Norris Gordon

Gordon Norris

Growing up in Hartlepool, Norris was as familiar as the rest of his class and generation with poverty.  Having left school during the Second World War, he found work in steelworks locally.

After service in the Royal Navy, he did not take to life in the steel industry, Norris was offered attractive conditions being offered by the Royal Australian Navy, with free passage and a significant pension after only a short period of service. During this time, he began reading Tribune, the Communist Party of Australia’s newspaper.

After that, he worked as ship’s fireman on Australian coastal steamships, which brought him into the orbit of the communist ran Seamen’s Union of Australia.  While ashore recovering from an accident in which he suffered severe scalding in a ship’s engine room, he did voluntary work at the Tribune. A marriage break-up saw him returned to Britain in 1959.

After ship repair in the Port of London, he gravitated to the merchant marine a momentous development that saw him become a key figure in the National Union of Seamen’s strike of 1966.   At the point of the dispute, he had attained a key role in the Union’s negotiating machinery as a leading member of the national negotiating committee, even though he was not himself a member of the Executive Council.

The NUS was virtually a company union and none of its officials were elected by seafarers, who were effectively assimilated into corporate command structures, with the union maintaining strict discipline.  A multitude of unresolved issues and poor remuneration compared to increasing living standards in shore jobs all combined to create dissatisfaction among coastal cargo and short-voyage Liverpool liner crews.

In 1960, a rebellion had spread from Liverpool to other ports and a National Seamen’s Reform Movement had been set up. Little changed and a new push for change was underway, now involving Norris, who was advised by Bert Ramelson (see separate entry) to link up with other Party members in the NUS, notably Roger Woods in Liverpool and Alec “Spike” Robson (see separate entry) on Tyneside. It took incredible energy and much resilience to cope with the onslaught of opposition from within the union’s full-time, paid regime to develop a coherent rank and file leadership.

Norris was involved in a dispute in March 1965, calling for picket line action and serving on an unofficial London Committee then.  An attempt to expel him from the NUS failed.

In 1966, 20,000 NUS members struck for a 40-hour working week at the same pay and payment for weekend overtime. Owners say this would mean a 17 per cent wage increase. Norris had extraordinarily been elected from the floor of the Annual General Conference to an overseeing role. He was a “highly articulate and effective Communist”, according to the Earl of Longford in the debate on the Emergency Regulations made on June 22 1966. He certainly came across well on television and was more than a match for interviewers with insinuations.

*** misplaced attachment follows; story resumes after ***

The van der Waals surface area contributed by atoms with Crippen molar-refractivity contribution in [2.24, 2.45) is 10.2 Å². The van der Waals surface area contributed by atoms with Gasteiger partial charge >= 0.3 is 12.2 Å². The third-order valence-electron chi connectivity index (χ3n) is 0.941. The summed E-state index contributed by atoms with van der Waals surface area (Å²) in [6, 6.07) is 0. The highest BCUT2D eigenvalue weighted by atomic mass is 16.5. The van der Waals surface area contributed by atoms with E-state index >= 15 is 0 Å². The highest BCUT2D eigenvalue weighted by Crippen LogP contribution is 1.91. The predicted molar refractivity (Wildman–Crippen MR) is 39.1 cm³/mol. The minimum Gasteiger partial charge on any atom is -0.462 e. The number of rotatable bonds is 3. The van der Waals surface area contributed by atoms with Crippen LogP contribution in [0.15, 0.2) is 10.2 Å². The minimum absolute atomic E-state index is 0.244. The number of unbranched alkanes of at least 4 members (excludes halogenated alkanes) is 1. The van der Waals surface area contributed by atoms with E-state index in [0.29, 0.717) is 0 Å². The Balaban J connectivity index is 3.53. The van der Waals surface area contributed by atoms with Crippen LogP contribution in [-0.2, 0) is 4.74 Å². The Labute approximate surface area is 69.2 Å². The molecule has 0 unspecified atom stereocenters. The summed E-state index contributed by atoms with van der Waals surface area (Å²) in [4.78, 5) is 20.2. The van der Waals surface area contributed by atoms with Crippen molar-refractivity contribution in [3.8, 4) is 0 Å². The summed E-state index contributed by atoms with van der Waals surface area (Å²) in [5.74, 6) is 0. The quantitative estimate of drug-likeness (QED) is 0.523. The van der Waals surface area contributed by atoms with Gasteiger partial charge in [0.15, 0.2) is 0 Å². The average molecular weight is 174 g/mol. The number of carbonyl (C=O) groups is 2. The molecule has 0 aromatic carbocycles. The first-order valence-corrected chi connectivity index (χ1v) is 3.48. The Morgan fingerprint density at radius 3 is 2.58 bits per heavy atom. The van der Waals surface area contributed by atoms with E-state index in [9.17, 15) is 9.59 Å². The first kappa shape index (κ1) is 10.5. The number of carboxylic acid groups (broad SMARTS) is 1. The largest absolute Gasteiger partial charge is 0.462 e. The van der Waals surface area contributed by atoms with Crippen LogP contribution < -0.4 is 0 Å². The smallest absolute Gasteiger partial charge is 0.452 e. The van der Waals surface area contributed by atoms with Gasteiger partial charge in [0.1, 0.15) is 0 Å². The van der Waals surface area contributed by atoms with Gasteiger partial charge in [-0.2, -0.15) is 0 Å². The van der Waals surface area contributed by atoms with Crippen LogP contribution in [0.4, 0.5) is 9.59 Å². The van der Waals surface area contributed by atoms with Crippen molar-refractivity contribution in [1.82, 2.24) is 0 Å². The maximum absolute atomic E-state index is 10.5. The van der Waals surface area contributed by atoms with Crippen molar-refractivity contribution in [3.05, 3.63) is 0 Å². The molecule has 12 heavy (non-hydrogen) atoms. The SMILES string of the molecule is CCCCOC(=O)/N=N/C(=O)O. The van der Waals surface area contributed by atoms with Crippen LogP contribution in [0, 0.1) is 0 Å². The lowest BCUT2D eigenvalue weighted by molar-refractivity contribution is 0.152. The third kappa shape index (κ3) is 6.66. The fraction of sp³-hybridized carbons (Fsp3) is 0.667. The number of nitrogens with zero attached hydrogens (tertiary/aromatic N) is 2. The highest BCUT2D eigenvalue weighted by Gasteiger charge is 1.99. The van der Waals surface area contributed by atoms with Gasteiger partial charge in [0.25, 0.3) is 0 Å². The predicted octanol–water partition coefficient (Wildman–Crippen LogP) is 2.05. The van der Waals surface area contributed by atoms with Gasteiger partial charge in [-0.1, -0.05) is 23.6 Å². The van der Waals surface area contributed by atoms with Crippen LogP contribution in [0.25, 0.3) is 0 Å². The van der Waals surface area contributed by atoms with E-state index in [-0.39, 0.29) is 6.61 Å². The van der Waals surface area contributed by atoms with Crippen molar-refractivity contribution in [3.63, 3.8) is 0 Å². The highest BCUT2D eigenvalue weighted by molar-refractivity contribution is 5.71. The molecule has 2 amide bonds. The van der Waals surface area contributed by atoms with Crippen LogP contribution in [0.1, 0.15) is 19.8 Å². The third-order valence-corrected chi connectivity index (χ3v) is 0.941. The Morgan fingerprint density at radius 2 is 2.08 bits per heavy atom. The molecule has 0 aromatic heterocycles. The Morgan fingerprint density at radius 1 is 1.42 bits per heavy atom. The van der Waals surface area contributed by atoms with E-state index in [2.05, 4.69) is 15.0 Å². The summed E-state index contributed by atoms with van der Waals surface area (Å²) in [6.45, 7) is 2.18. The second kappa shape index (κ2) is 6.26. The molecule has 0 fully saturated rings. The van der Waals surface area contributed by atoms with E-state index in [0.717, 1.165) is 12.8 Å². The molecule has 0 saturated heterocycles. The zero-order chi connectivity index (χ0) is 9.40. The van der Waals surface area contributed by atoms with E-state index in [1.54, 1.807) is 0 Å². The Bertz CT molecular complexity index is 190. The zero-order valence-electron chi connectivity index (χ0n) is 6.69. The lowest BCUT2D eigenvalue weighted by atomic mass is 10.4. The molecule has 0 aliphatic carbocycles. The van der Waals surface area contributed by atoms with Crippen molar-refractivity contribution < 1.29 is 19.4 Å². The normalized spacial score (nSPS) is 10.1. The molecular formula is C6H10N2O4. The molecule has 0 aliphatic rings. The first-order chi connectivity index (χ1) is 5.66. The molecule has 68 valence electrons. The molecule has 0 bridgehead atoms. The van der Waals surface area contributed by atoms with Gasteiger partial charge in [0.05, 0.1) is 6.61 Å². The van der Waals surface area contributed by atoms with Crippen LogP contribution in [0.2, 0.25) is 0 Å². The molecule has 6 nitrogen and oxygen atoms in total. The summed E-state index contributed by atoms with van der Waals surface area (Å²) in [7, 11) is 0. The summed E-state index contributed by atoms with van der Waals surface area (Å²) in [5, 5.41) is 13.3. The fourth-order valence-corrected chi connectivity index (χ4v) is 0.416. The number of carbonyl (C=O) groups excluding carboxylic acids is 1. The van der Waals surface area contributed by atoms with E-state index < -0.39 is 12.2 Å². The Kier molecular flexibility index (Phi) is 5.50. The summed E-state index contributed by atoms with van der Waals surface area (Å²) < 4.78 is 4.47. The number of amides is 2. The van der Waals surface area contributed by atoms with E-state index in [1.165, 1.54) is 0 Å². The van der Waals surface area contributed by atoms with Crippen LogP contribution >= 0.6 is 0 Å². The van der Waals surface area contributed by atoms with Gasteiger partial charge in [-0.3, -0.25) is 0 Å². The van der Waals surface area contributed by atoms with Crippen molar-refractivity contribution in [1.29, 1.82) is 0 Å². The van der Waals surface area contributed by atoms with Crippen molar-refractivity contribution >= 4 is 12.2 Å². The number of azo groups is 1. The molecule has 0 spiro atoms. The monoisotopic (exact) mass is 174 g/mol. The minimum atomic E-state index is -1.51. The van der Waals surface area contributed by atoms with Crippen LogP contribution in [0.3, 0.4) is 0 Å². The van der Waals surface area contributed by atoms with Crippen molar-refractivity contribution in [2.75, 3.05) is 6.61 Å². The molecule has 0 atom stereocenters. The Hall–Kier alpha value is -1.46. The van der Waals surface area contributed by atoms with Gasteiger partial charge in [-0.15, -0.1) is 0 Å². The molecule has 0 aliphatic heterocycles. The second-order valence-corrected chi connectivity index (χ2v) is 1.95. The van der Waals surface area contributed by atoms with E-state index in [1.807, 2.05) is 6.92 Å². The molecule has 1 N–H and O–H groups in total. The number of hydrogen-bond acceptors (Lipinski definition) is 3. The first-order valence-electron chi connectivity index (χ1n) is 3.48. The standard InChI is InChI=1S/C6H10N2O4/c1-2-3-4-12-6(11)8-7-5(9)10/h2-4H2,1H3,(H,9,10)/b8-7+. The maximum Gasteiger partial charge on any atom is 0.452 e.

Under the cover of pseudo-litigation, Longford made much of the fact that Norris, “in certain of his activities also operates under the name of Mr. George Goodman”. But this related only to a desire to prevent blacklisting in Britain for his union activities in Australia.

Famously, in late May, Harold Wilson, the Prime Minister, denounced Communists for using the strike to gain influence over the National Union of Seamen.  In naming Norris as the ring-leader, he said that a “tightly knit group of politically motivated men” were “endangering the security of the industry and the economic welfare of the nation”.

But the official record of Cabinet discussions, now available, shows that Labour ministers had deep sympathy with the seamen – whose ranks included the later deputy leader of the Labour Party, John Prescott, who wrote the manifesto.  In Cabinet they even admitted the strike had been precipitated by the shipowners. In private they said the finding of the court of inquiry into the strike – which the government backed in public – gave the seamen less than they deserved.

Wilson had been warned that Gordon Norris, was seeing Bert Ramelson, daily “to plan the next move in the strike and the outcome of discussions at the executive of the National Union of Seamen”. The PM offered the briefings to the Opposition.  These also included information from an agent inside the National Union of Railwaymen.

That Norris’ role was especially feared became clear when Norris addressed a Trafalgar rally of thousands of strikers during the fourth week of the dispute, calling for the cutting off the nation’s oil supplies.  Norris urged that all tankers entering Britain be blacklisted, which would certainly mean that Australian waterside workers would refuse to handle any tanker cargoes that visited there bound for or from Britain.

The likelihood of the ban being enforced strongly in the Asia Pacific region was worrying to the government. Such an embargo would certainly mean petrol rationing within a couple of weeks. Norris’s personal connections in Australia was at the heart of the government’s worries.

The Labour government’s statutory prices and incomes policy, which seemed more about the latter than the former, did not help.  Especially after the tame NUS leadership had accepted a 56-hour week, up from a 44 hour, previously won in 1961.

Gordon Norris remained faithful to his political and trade union outlook and died at the age of 87 in 2015.

Sources: Miscellaneous, GS personal archives, Canberra Times, Morning Star Tuesday 16th 2015 obituary by Phil Ballard



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